If you picked number 4, you’re right. Yet on July 3rd, Kyle David Hammond was arrested in Henrico, Virginia after refusing to speak or show his ID to police officers who took issue with his filming outside an FBI building.
As usual, police apologists commenting online were quick to show their utter ignorance of and complete disdain for basic civil liberties in America and those who exercise them. Virginia is not a “stop and identify” state; Outside of driving a vehicle, you are not required to identify yourself to law enforcement unless you are under arrest.
On June 20th, Virginia Cop Block published the news about Virginia State Trooper Melanie McKenney filing yet another Civil Lawsuit against Virginia Cop Block Founder Nathan Cox; going from a $5K lawsuit to now a $1.35 Million dollar lawsuit.
Cox’s Attorney’s over at Thomas Robert’s and Associates located in Richmond have come out of the gates swinging filing two pleadings along with their own exhibits in hopes of getting this frivolous lawsuit dismissed, this time for good.
The first pleading covers the Statute of Limitations.
Taken from the introduction:
“(1) This Suit is nothing more than a bad-faith, baseless attempt by State Trooper McKenney to hide behind her private persona and silence Nathan Cox – to retaliate against him for his First Amendment protected political activity – by issuing him a million dollar ticket.”
(2) State Trooper McKenney filed suit in small claims court on March 12, 2014. That suit was dismissed, appealed and then non-suited. By the time State Trooper McKenney filed her March 13, 2014 suit, the statute of limitations for any statement complained of had long since run. Complaint 4-9. The Complaint, State Trooper McKenney expressly claims that ‘[t]his case was previously non-suited and is being refiled within six months of the prior non-suit.’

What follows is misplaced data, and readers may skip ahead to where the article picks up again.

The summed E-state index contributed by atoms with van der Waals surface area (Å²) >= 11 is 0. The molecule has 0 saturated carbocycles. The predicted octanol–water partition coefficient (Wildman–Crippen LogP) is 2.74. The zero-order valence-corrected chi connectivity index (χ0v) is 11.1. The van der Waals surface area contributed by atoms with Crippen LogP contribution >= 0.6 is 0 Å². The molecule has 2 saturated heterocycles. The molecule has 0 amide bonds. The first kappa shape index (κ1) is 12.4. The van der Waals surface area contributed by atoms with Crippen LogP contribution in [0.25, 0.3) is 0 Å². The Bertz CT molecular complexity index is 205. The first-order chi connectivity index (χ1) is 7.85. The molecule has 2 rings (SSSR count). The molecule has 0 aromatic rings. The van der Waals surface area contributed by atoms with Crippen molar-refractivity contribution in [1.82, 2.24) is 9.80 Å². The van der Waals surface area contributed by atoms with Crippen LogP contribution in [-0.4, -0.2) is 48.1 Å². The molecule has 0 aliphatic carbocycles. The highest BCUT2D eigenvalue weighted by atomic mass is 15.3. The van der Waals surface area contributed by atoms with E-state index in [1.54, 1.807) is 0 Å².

You can read the rest of those pleadings here: Hanover Circuit Filing -1st Special Plea in Bar – Statute of Limitations
As for the second pleadings which had video exhibits, which were that of Cox’s cell phone video and the DashCam video that he acquired by way of a FOIA Request (which the videos can be found on VA Cop Block’s YouTube channel); this pleading goes after the “Truth of all actionable statements.”
The opening Introduction of that pleading states:
“(1) In this case, State Trooper M.H McKenney sues Nathan Cox for defamation after Cox shared accounts of a traffic stop in which McKenney ordered him from his car, attempted to pull a cell phone from his hands because Cox was video recording the interaction, obstructed the collection of evidence and violated Cox’s First and Fourth Amendment Rights.
(2) To Prevail, McKenney must show the statements Cox made are both actionable and false. Many of the alleged defamatory statements are not actionable as a matter of law. As for the rest, the video and other documents related to the incident show that these statements are true or substantially true. While McKenney may be personally offended by some of the statements or the mode of their expression, they are not actionable. Indeed, they constitute protected speech under the First Amendment. Therefore this case should be promptly dismissed. Alternatively, any purported statements the Court determines not to be actionable or which are true should be stricken before the case proceeds further.”
Read the rest of these pleadings here:
Hanover Circuit Filing – 2nd Special Plea in Bar – Truth of All Actionable Statements
Cox’s attorney’s will be releasing a video that will be an exhibit in this case and when that video is released, this article will be updated with the embedded video.
Continue to follow this case by following Virginia Cop Block on Facebook, Twitter and the website.
Nathan Cox is seeking donations for his Legal Defense Fund to help pay the cost of his attorneys. Consider making a donation and helping Cox protect hist First Amendment rights and perhaps, although it’s not clear, this case could help set a precedent in protecting YOUR first amendment rights in the process. Click on the image below to make a donation. Cox has stated he’ll be sending personalized hand-written thank you cards, to everyone who donates.
Also, to view the Trooper’s 11 page complaint you can find that here: $1.35M Civil Lawsuit / 11 Page Complaint.